food news and articles for june 26 - july 2
But the work. Oh, the work! Not spending money is an incredible amount of work. I had considered -- sometimes seriously -- canning produce as a way to keep costs down. Canning is a common theme in Hayes' book. Just thinking about putting up a winter's worth of green beans and apricot jam, though, made me want to take a nap. Even baking all of my own bread sounded dreadful. For me, kneading dough was the physical manifestation of pushing and pressing all of life's ambitions into one yeasty ball of carbs.
The Food and Drug Administration urged farmers on Monday to stop giving antibiotics to cattle, poultry, hogs and other animals to spur their growth, citing concern that drug overuse is helping to create dangerous bacteria that do not respond to medical treatment and endanger human lives.
For wonky nutrition folks, there seems to be some seriously good news brewing at the U.S. Department of Agriculture: The first revamp of the nation's Dietary Guidelines in the Obama era may really care about good nutrition! And not just good nutrition, but good nutrition for everyone, even poor people.
Sure, our 2009 Salary Survey confirmed some of what we already know—white executive chefs make the most per year—and some of what we suspected—women are still paid egregiously less than men—but it also taught us a few new things about the industry, from its unique fiscal geography (stay out of California, sous chefs) to its apparent neutrality towards culinary degrees (feel free to skip class, you can make as much without one).
So whether you’re a chef de cuisine looking for a change of scenery (head to a hotel or catering operation, preferably in Massachusetts) or a woman concerned about her comparative earning potential as a female executive chef (get ready to be 24% angrier at gender inequity), peruse the results of our 2009 Salary Survey—from almost 1400 respondents—and check the fiscal temperature of an industry that continues to surprise, frustrate, reward, and, as ever, moderately to severely overwork its employees.
New Health Minister Andrew Lansley said Oliver's hands-on approach in school kitchens was a recipe for disaster.
"Actually the number of children eating school meals in many of these places didn't go up, it went down," he said.
As the pastry chef at Coi, recently short-listed by Thomas Keller, the acknowledged master of American cooking, as one of the world’s best restaurants, Godby served a chocolate tart with smoked yogurt that, says Coi’s head chef, Daniel Patterson, made some diners so upset they wanted “to firebomb the place.” With Humphry Slocombe, Godby continued pressing food buttons, beginning with the name, which is aggressively obtuse. (Mr. Humphries and Mrs. Slocombe were characters on the bawdy old British sitcom “Are You Being Served?” Godby insists that if Alice Waters could name her Berkeley restaurant Chez Panisse, after a highbrow French film, he could name his ice cream store after a lowbrow British farce.) Godby’s ice cream can be alienating, too. When I first took my kids, they ordered Salted Licorice, took three licks and then threw their cones on the sidewalk. This is a familiar San Francisco parents’ tale.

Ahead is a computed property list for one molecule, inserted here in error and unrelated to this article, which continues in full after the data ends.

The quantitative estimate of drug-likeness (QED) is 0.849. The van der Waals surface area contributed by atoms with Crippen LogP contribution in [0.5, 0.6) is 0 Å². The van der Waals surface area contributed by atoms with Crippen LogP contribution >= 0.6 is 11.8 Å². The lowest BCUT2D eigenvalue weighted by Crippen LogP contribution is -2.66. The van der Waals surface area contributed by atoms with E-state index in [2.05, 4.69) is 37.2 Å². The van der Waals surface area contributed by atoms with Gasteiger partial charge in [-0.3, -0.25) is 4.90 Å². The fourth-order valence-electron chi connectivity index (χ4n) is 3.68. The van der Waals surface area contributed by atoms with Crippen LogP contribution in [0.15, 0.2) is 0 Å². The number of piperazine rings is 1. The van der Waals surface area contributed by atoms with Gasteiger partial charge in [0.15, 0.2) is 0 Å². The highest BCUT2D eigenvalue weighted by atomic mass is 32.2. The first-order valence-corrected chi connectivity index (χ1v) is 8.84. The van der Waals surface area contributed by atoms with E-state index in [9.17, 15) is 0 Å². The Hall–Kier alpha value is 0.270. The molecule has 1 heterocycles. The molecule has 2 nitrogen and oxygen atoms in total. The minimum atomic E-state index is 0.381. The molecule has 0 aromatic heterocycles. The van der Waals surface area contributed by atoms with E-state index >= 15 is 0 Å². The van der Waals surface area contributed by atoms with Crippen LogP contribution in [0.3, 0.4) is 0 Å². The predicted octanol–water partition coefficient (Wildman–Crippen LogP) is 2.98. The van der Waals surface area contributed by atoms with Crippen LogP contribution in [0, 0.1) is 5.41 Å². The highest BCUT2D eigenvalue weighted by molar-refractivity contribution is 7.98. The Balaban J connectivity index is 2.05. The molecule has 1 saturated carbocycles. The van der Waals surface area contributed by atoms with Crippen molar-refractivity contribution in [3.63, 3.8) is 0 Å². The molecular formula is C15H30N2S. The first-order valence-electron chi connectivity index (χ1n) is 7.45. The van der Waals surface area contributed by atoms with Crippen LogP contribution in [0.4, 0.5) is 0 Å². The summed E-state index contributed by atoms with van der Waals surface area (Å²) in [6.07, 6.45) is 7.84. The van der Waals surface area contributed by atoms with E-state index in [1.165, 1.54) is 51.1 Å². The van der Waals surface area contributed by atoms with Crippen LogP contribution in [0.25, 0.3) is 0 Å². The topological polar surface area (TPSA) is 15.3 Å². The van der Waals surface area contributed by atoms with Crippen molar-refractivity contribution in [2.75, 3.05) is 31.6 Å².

In keeping with the school’s overall green ethos, students and faculty members will eat together in the expansive dining hall using washable, reusable plates and trays and metal cutlery. The school secured an industrial dishwasher, a rarity in the city school system. Harbor School students do not pay for their meals, in accordance with federal policy, since 70 percent or more of the student body qualifies for free lunch.
If the aquaponic system works to Mr. Malinowski’s expectations, the students will dine on tilapia andthey will have raised themselves. (The lab’s saltwater species will be raised strictly for educational and habitat-restoration purposes.)
Jennifer Baum, a publicist who represents Mr. White, Mr. Chodorow and other prominent New York restaurateurs, said the number of requests she gets for free meals has soared in the last few years.
“I really hope this starts an open conversation,” Ms. Baum said of the debate over the wedding.
Joey Campanaro, the chef and owner of the popular Little Owl in Greenwich Village, said he receives many demands for tables from people saying their Web site will be “the newor the new Michelin guide.”
“I’m not going to take that route, which is bribery," he said.